Nijo Castle in the heart of Kyoto includes Ninomaru Palace and several beautiful Japanese gardens. Nijo Castle is a UNESCO World Heritage Site and forms part of the “Historic Monuments of Ancient Kyoto (Kyoto, Uji and Otsu Cities)” listing. In 1603 Tokugawa Ieyasu, the first Shogun, ordered the construction of the read more
Guide to over 130 Japanese Castles including history, design, architecture, pictures and interactive map. Only one Japanese Castle has UNESCO World Heritage Site status, the recently restored Himeji Castle. Three other castles, along with Himeji Castle, have been declared National Treasures by the Japanese Government: Hikone Castle, Matsumoto Castle and Inuyama Castle.
Japanese castles were frequently constructed in strategic locations to protect important transport routes such as bridges, rivers or ports. Others were built to dominate a landscape and provide a final point of defense. Many Japanese castles were the basis for the development of cities, while others were located in difficult to reach mountain tops.
The most common type of Japanese castle is the Flat Land, that featured one or more moats, plus one or more sets of outer walls, then a raised platform where the inner castle buildings were protected by a series of large stone walls, turrets and donjon or main tower.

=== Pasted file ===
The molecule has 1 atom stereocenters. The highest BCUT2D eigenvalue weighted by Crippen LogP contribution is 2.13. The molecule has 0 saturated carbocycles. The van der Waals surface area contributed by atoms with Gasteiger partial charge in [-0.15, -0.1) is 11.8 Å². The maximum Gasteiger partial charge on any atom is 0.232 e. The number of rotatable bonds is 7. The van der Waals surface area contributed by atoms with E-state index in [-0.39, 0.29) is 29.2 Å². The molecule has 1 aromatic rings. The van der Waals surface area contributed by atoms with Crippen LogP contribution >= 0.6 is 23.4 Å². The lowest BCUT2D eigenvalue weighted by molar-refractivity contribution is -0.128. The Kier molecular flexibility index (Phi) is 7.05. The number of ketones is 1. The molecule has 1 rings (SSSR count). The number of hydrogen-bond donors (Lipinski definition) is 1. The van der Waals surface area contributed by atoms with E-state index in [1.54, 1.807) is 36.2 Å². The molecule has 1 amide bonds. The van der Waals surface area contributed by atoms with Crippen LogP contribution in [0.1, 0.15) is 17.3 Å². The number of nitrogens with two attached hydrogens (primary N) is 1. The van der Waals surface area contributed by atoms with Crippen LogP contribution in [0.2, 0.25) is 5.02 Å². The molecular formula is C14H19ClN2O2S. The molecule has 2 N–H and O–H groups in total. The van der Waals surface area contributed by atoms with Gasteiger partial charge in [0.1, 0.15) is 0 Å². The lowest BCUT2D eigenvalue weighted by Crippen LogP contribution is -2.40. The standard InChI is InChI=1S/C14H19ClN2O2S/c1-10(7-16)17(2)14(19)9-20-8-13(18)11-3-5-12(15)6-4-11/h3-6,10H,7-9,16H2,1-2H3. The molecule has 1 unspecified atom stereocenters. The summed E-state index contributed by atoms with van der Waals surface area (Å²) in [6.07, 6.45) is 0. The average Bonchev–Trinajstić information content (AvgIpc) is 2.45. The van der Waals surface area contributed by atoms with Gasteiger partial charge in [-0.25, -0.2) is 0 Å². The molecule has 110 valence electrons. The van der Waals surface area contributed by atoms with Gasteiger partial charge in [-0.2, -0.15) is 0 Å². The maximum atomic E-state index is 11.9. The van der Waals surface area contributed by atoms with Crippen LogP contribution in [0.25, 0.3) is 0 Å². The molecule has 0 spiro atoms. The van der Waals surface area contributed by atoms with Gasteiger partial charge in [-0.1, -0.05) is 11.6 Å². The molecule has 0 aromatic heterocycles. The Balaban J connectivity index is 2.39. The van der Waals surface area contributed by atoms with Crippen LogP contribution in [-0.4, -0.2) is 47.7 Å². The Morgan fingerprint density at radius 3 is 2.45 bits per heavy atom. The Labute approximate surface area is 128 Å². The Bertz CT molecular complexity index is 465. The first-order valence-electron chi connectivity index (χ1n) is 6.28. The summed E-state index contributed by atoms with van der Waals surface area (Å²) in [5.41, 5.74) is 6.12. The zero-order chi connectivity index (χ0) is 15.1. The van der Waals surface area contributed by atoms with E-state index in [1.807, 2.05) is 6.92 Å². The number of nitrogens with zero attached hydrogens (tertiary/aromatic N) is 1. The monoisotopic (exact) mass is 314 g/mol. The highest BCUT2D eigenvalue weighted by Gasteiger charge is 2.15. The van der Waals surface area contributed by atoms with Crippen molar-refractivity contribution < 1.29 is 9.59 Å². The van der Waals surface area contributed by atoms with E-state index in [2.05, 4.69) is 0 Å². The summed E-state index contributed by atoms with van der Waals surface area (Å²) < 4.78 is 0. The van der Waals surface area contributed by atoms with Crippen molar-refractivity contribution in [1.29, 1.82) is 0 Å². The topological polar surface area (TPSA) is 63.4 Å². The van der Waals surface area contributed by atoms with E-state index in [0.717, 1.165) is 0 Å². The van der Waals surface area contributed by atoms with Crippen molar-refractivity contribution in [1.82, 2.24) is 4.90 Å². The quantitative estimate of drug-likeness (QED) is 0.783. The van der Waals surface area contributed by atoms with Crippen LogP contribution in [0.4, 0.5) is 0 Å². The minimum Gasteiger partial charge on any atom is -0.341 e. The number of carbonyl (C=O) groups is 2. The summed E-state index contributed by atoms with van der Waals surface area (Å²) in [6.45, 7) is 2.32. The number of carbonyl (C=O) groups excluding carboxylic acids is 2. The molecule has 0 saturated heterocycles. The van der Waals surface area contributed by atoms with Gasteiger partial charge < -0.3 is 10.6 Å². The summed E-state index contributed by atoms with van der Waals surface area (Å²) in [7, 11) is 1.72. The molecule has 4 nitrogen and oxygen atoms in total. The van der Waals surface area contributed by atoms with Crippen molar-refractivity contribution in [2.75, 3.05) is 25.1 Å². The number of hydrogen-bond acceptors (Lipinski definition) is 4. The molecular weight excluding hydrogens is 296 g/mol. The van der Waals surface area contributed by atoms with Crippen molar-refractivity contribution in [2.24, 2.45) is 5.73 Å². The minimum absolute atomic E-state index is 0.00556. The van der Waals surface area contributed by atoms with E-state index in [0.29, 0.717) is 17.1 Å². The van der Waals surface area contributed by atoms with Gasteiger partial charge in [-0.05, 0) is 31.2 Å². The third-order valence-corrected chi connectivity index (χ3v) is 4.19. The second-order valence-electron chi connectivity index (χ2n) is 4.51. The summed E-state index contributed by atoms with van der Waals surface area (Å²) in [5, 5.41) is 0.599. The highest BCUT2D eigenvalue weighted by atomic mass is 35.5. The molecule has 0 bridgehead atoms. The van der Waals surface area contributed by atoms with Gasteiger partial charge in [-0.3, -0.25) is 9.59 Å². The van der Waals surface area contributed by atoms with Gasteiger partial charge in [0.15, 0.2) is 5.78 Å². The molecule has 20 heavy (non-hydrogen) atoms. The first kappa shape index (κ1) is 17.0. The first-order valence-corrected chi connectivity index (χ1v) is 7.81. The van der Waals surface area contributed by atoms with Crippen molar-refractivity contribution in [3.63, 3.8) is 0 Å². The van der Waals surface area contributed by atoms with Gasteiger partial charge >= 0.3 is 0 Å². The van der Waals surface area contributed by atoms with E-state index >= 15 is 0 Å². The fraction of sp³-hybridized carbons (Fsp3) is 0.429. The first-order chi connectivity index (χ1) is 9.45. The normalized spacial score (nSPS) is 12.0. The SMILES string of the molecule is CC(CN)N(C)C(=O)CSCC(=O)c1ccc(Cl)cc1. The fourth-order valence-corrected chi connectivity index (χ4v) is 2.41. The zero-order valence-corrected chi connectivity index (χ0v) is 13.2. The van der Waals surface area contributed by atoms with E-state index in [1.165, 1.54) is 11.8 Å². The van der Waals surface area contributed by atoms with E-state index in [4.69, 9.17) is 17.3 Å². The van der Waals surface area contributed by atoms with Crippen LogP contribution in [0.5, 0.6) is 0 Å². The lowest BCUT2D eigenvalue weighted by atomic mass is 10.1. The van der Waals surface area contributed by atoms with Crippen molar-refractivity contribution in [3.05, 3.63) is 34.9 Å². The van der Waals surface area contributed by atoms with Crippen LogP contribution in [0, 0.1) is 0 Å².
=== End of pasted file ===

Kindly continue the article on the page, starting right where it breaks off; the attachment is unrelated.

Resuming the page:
Japanese castles really came of age in the 14th century, reaching their peak in 17th century. However by the late 19th century the roll of castles had change. Modern canons of the time could destroy enough from a distance making castles far more vulnerable than they had been in the past. This meant castles were no longer of such great defensive value, however they still represented a symbol of great power over the people of a region, who didn’t have any weapons that could threaten a castle. With most of Japan unified under one relatively recent central government, the remaining castles represented symbols of regional power that could threaten the level of control a distant government could exert. It was during this period the Meiji Restoration, when most castles either had their donjon (main tower) or in some cases almost all stone work disassembled.
Fushimi Castle, also known as Momoyama Castle, was a hilltop style Japanese Castle in Fushimi Ward Kyoto. Toyotomi Hideyoshi ordered the construction Fushimi Castle was completed in 1594, only to be destroyed in 1596 by an earthquake. Fushimi Castle was then rebuilt, but fell in a siege in 1600. In read more